The Catalan people has voted for the restoration of Carles Puigdemont to the presidency of Catalonia. You can say it louder or quieter, you can want to read that or not, you can even want to make it reality or not. But in a democratic country, there's no reading after an election greater than what the public wanted. In the largest turnout for a poll ever recorded in Catalonia or Spain, practically 82% of eligible voters, the message was clear and strong and has repeated the pro-independence absolute majority in the Parliament.
With everything against it, without any political power and with the Catalan government closed, with its leaders in exile or in prison, with cases open to legally pursue, albeit unjustly, dozens and dozens of people, with all the media controlled under an iron yoke by their creeping economic crisis, political Catalan nationalism has been able to find at the urns the energy it needed to be reborn from the ashes and stay faithful to its history: the decisions which affect Catalonia aren't taken in Madrid. They're taken in the Palau de la Generalitat, the government palace, and in the Parc de la Ciutadella, the seat of popular sovereignty.
The independence movement has inflicted on Mariano Rajoy the worst defeat of his political career and presents itself with new credentials in Europe and in Brussels before those governments who closed ranks with the Spanish prime minister. Who knows whether this Thursday evening, 21st December, has seen the beginning of the end of a political career which started in 1982 as director general of institutional relationships of the government of Galicia. With his acts over the last few months, moreover, he has seriously compromised king Felipe VI and the monarchy making them adopt decisions improper for the head of a state like Spain and bringing him into direction confrontation with an important portion of the Catalan people.
Ciutadans won the election, certainly, but that headline lasts for 24 hours. Too little in the face of the feat achieved by the pro-independence side. The article 155 parties emerge exhausted from their date with the ballot boxes having received a historic blow. One of those that isn't forgotten over time. The people of Catalonia have spoken: now it remains to be seen whether Madrid, for once, will know how to read the results astutely or whether it will continue on its path of judicialising Catalan politics. Catalonia has shown that force isn't enough to subdue it and that it wants to decide its future. That you don't gamble with its dignity in the offices of the Moncloa government palace in Madrid and that its resilience is almost unlimited. That it's not ready to betray a millennium of history as others have done in the past and that it isn't for sale for a plate of beans. That a new generation of Catalans doesn't want to return to political poverty and that model of autonomy in which it can decide nothing and there isn't money to manage anything with a minimum of dignity.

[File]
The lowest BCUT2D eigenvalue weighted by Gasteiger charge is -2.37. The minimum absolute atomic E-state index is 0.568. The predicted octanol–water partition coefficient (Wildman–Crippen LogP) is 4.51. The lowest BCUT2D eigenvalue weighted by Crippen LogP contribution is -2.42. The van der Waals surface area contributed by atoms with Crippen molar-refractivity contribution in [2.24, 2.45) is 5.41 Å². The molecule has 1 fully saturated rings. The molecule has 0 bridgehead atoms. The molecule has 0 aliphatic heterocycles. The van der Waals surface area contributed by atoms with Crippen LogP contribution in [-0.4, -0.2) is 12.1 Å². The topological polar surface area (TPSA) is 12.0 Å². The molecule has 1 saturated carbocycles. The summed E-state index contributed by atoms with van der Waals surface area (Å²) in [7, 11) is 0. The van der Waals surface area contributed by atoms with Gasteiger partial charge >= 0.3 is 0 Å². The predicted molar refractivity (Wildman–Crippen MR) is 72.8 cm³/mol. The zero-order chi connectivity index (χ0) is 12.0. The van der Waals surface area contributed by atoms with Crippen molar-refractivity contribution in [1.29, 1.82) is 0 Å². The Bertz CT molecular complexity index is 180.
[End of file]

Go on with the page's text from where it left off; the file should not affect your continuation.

If Pedro Sánchez had political courage and the bravery befitting of a leader which he seems to lack, today, without waiting a moment longer, he would present a motion of no confidence in the Spanish prime minister for the international embarrassment which he has subjected Spain to on this election day. With the result after this 21st December, the jokes about a silent Catalonia where no one knows what it thinks are over. With 47.5% of the votes in favour of pro-independence parties, 4.1 points more than for unionist parties, now we know who has a majority and who doesn't.
Institutional legitimacy and historical continuity have been assured with this result. It's not a time for rows within the independence movement. Puigdemont has to head the new government and carry the baton to take the necessary steps to assemble the new executive, which has to be split with ERC, the party which had everything in its favour to lead the pro-independence space and which has seen the president's list pass it. Never had the leadership of someone like Oriol Junqueras been so missing from a party like ERC, which the vice-president had tailored to himself. Parties are prone to dealing out blame when the results aren't what they'd hoped for and it's normal for that to happen. But the analysis made by PSC, PP and Catalunya En Comú, great losers on the day, cannot be the same as ERC's. It would be very unfair. A campaign with Junqueras in prison was much more difficult than it seemed for ERC, since the profusion of leaders wasn't enough to reach those parts of the electorate which, from his party, only the vice-president can reach, something he hasn't been able to do from his cell in Estremera.
Today Catalonia has written a shining page in its history. Against everyone and with only the support of the Catalans. History repeats itself. Good night and good luck.